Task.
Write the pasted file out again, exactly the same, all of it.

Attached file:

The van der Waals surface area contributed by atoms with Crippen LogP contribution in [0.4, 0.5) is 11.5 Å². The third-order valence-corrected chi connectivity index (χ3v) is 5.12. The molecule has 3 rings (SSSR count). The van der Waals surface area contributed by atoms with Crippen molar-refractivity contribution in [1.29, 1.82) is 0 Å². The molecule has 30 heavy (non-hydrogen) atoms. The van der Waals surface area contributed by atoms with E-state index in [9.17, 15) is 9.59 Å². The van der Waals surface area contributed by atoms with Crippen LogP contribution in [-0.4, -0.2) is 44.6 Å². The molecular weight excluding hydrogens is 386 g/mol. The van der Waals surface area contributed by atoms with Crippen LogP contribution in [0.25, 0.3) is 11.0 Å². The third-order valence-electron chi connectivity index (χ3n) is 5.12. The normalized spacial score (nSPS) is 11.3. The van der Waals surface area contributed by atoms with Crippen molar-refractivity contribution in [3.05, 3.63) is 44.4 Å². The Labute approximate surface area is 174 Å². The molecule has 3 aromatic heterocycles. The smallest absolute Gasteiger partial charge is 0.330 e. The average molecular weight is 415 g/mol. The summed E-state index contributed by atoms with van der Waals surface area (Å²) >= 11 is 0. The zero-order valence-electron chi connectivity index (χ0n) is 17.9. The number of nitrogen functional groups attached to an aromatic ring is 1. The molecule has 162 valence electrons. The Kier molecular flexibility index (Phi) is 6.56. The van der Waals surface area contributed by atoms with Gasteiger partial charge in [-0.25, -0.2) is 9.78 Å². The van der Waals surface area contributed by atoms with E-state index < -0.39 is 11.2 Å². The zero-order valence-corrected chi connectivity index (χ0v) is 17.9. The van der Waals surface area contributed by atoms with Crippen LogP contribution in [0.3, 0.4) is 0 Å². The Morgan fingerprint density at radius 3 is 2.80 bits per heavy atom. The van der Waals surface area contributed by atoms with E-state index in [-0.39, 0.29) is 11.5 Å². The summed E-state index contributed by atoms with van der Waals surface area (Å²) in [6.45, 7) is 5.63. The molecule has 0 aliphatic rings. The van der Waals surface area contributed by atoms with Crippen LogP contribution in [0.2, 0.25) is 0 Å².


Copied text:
The van der Waals surface area contributed by atoms with Crippen LogP contribution in [0.4, 0.5) is 11.5 Å². The third-order valence-corrected chi connectivity index (χ3v) is 5.12. The molecule has 3 rings (SSSR count). The van der Waals surface area contributed by atoms with Crippen molar-refractivity contribution in [1.29, 1.82) is 0 Å². The molecule has 30 heavy (non-hydrogen) atoms. The van der Waals surface area contributed by atoms with E-state index in [9.17, 15) is 9.59 Å². The van der Waals surface area contributed by atoms with Crippen LogP contribution in [-0.4, -0.2) is 44.6 Å². The molecular weight excluding hydrogens is 386 g/mol. The van der Waals surface area contributed by atoms with Crippen LogP contribution in [0.25, 0.3) is 11.0 Å². The third-order valence-electron chi connectivity index (χ3n) is 5.12. The normalized spacial score (nSPS) is 11.3. The van der Waals surface area contributed by atoms with Crippen molar-refractivity contribution in [3.05, 3.63) is 44.4 Å². The Labute approximate surface area is 174 Å². The molecule has 3 aromatic heterocycles. The smallest absolute Gasteiger partial charge is 0.330 e. The average molecular weight is 415 g/mol. The summed E-state index contributed by atoms with van der Waals surface area (Å²) >= 11 is 0. The zero-order valence-electron chi connectivity index (χ0n) is 17.9. The number of nitrogen functional groups attached to an aromatic ring is 1. The molecule has 162 valence electrons. The Kier molecular flexibility index (Phi) is 6.56. The van der Waals surface area contributed by atoms with Gasteiger partial charge in [-0.25, -0.2) is 9.78 Å². The van der Waals surface area contributed by atoms with E-state index < -0.39 is 11.2 Å². The zero-order valence-corrected chi connectivity index (χ0v) is 17.9. The van der Waals surface area contributed by atoms with Crippen LogP contribution in [0.3, 0.4) is 0 Å². The Morgan fingerprint density at radius 3 is 2.80 bits per heavy atom. The van der Waals surface area contributed by atoms with E-state index in [-0.39, 0.29) is 11.5 Å². The summed E-state index contributed by atoms with van der Waals surface area (Å²) in [6.45, 7) is 5.63. The molecule has 0 aliphatic rings. The van der Waals surface area contributed by atoms with Crippen LogP contribution in [0.2, 0.25) is 0 Å².